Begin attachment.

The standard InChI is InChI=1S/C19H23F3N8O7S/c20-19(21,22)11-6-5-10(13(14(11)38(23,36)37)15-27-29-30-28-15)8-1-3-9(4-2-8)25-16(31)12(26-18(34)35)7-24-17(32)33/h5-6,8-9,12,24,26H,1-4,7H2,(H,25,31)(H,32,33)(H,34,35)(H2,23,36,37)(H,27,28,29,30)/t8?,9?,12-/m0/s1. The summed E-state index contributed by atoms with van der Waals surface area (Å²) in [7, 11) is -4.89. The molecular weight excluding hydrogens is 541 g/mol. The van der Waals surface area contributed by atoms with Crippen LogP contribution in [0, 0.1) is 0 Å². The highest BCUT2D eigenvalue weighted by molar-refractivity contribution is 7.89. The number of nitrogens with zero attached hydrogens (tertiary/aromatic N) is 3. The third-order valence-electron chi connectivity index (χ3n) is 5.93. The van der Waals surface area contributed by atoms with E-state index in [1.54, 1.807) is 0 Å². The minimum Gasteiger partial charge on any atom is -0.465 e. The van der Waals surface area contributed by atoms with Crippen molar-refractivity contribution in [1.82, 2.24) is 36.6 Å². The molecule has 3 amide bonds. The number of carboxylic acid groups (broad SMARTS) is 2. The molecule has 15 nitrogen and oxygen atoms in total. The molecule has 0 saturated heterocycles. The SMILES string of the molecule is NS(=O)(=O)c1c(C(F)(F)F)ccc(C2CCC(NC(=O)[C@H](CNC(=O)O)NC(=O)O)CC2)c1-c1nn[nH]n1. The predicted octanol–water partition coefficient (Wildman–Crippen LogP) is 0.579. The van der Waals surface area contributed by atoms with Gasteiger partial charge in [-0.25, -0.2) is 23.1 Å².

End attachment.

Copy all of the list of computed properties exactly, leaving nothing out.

The standard InChI is InChI=1S/C19H23F3N8O7S/c20-19(21,22)11-6-5-10(13(14(11)38(23,36)37)15-27-29-30-28-15)8-1-3-9(4-2-8)25-16(31)12(26-18(34)35)7-24-17(32)33/h5-6,8-9,12,24,26H,1-4,7H2,(H,25,31)(H,32,33)(H,34,35)(H2,23,36,37)(H,27,28,29,30)/t8?,9?,12-/m0/s1. The summed E-state index contributed by atoms with van der Waals surface area (Å²) in [7, 11) is -4.89. The molecular weight excluding hydrogens is 541 g/mol. The van der Waals surface area contributed by atoms with Crippen LogP contribution in [0, 0.1) is 0 Å². The highest BCUT2D eigenvalue weighted by molar-refractivity contribution is 7.89. The number of nitrogens with zero attached hydrogens (tertiary/aromatic N) is 3. The third-order valence-electron chi connectivity index (χ3n) is 5.93. The van der Waals surface area contributed by atoms with E-state index in [1.54, 1.807) is 0 Å². The minimum Gasteiger partial charge on any atom is -0.465 e. The van der Waals surface area contributed by atoms with Crippen molar-refractivity contribution in [1.82, 2.24) is 36.6 Å². The molecule has 3 amide bonds. The number of carboxylic acid groups (broad SMARTS) is 2. The molecule has 15 nitrogen and oxygen atoms in total. The molecule has 0 saturated heterocycles. The SMILES string of the molecule is NS(=O)(=O)c1c(C(F)(F)F)ccc(C2CCC(NC(=O)[C@H](CNC(=O)O)NC(=O)O)CC2)c1-c1nn[nH]n1. The predicted octanol–water partition coefficient (Wildman–Crippen LogP) is 0.579. The van der Waals surface area contributed by atoms with Gasteiger partial charge in [-0.25, -0.2) is 23.1 Å².